Eat another slice of peach and basil flatbread. We didn’t get the house, but we can get peaches! Think about the maker of peaches, the ultimate maker of peaches, the one who planned the first garden and who sources all good things. Remember hearing, just this morning, that this Peach Maker, this Life Creator, is strength of my heart, also known as “rock of my heart,” your Bible footnotes say. Rock of my heart. Rock, like unbreaking and steady. Rock, like a thing you can trust.
Peaches ain’t no cure for heartbreak, but man, they show Who is.
The first time I made these flatbread pitas, I was over the moon about how fast they are. Those of you who are looking for quick, quick recipe ideas, here you go. It’s true it involves a dough, but, people, there never was a faster one. If you want a true cracker flatbread crust, you could slightly lower the flour and let the dough bake a few extra minutes; if you want a softer, pita-like crust, follow the recipe as written here.
for the pita breads
2 cups of einkorn flour (or you could swap in another all-purpose flour)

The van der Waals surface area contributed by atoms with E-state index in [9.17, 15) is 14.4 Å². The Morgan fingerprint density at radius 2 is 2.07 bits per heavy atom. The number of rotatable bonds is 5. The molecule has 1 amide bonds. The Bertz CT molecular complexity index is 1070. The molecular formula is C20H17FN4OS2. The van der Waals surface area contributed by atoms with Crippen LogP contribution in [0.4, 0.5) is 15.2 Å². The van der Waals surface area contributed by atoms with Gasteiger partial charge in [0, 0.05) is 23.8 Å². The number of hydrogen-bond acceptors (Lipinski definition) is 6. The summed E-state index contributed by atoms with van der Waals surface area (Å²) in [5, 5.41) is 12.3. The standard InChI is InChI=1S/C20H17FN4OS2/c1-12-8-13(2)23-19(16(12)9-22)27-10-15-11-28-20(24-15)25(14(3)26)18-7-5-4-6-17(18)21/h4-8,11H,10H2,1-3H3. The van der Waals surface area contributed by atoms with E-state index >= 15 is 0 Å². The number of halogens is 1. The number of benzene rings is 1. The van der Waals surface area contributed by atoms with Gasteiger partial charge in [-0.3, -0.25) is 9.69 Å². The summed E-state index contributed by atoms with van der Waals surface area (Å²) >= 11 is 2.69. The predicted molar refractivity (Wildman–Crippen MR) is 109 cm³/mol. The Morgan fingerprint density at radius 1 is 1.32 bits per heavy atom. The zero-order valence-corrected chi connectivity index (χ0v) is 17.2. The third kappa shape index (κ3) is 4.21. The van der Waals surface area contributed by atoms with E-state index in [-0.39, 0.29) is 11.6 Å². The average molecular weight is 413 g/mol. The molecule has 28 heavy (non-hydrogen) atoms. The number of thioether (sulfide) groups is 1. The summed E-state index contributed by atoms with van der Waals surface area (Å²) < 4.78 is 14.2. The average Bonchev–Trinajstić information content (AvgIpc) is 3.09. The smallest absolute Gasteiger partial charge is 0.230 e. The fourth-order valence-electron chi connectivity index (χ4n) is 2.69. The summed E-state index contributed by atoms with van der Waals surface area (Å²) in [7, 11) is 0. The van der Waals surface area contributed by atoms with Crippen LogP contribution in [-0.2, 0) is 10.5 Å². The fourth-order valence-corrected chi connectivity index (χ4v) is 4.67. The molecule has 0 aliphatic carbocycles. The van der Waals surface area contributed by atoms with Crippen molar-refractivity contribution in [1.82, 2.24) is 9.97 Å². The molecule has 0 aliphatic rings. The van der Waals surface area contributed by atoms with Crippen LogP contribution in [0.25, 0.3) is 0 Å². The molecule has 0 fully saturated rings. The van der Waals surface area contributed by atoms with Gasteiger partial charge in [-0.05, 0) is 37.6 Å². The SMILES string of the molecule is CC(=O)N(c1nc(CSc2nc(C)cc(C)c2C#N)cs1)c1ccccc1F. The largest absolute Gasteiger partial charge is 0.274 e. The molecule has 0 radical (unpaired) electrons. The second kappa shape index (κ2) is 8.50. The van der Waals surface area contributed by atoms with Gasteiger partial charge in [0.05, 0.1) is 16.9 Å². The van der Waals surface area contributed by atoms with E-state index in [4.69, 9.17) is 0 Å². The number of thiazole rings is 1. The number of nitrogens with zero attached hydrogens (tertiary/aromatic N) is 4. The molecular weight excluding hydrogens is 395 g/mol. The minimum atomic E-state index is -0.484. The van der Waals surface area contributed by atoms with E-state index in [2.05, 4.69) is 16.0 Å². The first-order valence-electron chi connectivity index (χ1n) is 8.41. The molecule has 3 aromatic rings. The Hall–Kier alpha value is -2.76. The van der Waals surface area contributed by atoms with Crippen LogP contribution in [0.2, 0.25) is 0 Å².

1 1/2 tablespoons of chopped fresh basil
1 teaspoon baking powder
3/4 teaspoon salt, plus more for topping before baking
1/2 cup water
1/4 cup olive oil
for pita toppings
10 ounces ricotta
A handful or two of fresh basil, torn into leaves
2 peaches, sliced into thin half circles
Salt and pepper, for dashing all over the top
A few drizzles of honey
Preheat the oven to 450°F. If you have a baking stone, stick it in the oven as it preheats, on the middle rack. If you don’t, just put in a baking sheet.
In a medium or large bowl, combine einkorn flour, chopped basil, baking powder and salt. Make a well in the center and add the water and olive oil. Stir the flour into the center with a wooden spoon until a dough forms. Once it comes together, knead the dough a few times right in the bowl, creating a nice round of dough.
Split the dough up into three equal pieces. Roll each one out individually on a piece of parchment paper—Mine were around eight inches in diameter when round and various sizes in rectangles or ovals. What’s most important here is that you make them thin. Brush with oil and sprinkle with salt.
Bake each round of dough, one at a time, for around 10 minutes, until golden and brown. The first time I made these, I went a little over the time and got a great cracker crust; today, I went under the time and got more of a pita consistency. So how long you leave them in is up to you and what you prefer. As each flatbread bakes, transfer it to a counter or rack to cool.
Top each flatbread with enough ricotta to cover it, then basil leaves, then peaches. Sprinkle salt and pepper all over the top, and drizzle honey as you like. The flatbreads can be sliced easily with a pizza cutter when they’re pita consistency; if yours are more crackery, beware of many crumbs.